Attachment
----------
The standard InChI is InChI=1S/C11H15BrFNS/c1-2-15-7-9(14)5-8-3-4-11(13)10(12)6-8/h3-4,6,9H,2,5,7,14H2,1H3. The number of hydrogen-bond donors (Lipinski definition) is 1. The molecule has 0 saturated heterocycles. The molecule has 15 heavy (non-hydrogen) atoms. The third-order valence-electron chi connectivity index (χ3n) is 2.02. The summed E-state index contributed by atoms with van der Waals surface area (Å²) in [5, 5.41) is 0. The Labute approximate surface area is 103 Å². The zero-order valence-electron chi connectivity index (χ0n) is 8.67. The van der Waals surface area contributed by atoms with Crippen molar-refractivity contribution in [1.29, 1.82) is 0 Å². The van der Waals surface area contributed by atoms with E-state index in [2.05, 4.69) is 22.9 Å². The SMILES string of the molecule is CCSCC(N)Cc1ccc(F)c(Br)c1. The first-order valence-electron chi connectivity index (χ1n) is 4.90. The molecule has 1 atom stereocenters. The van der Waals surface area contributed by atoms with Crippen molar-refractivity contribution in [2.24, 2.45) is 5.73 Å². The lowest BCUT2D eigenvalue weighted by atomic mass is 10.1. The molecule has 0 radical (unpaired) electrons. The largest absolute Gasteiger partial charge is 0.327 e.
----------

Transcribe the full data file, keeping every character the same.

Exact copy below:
The standard InChI is InChI=1S/C11H15BrFNS/c1-2-15-7-9(14)5-8-3-4-11(13)10(12)6-8/h3-4,6,9H,2,5,7,14H2,1H3. The number of hydrogen-bond donors (Lipinski definition) is 1. The molecule has 0 saturated heterocycles. The molecule has 15 heavy (non-hydrogen) atoms. The third-order valence-electron chi connectivity index (χ3n) is 2.02. The summed E-state index contributed by atoms with van der Waals surface area (Å²) in [5, 5.41) is 0. The Labute approximate surface area is 103 Å². The zero-order valence-electron chi connectivity index (χ0n) is 8.67. The van der Waals surface area contributed by atoms with Crippen molar-refractivity contribution in [1.29, 1.82) is 0 Å². The van der Waals surface area contributed by atoms with E-state index in [2.05, 4.69) is 22.9 Å². The SMILES string of the molecule is CCSCC(N)Cc1ccc(F)c(Br)c1. The first-order valence-electron chi connectivity index (χ1n) is 4.90. The molecule has 1 atom stereocenters. The van der Waals surface area contributed by atoms with Crippen molar-refractivity contribution in [2.24, 2.45) is 5.73 Å². The lowest BCUT2D eigenvalue weighted by atomic mass is 10.1. The molecule has 0 radical (unpaired) electrons. The largest absolute Gasteiger partial charge is 0.327 e.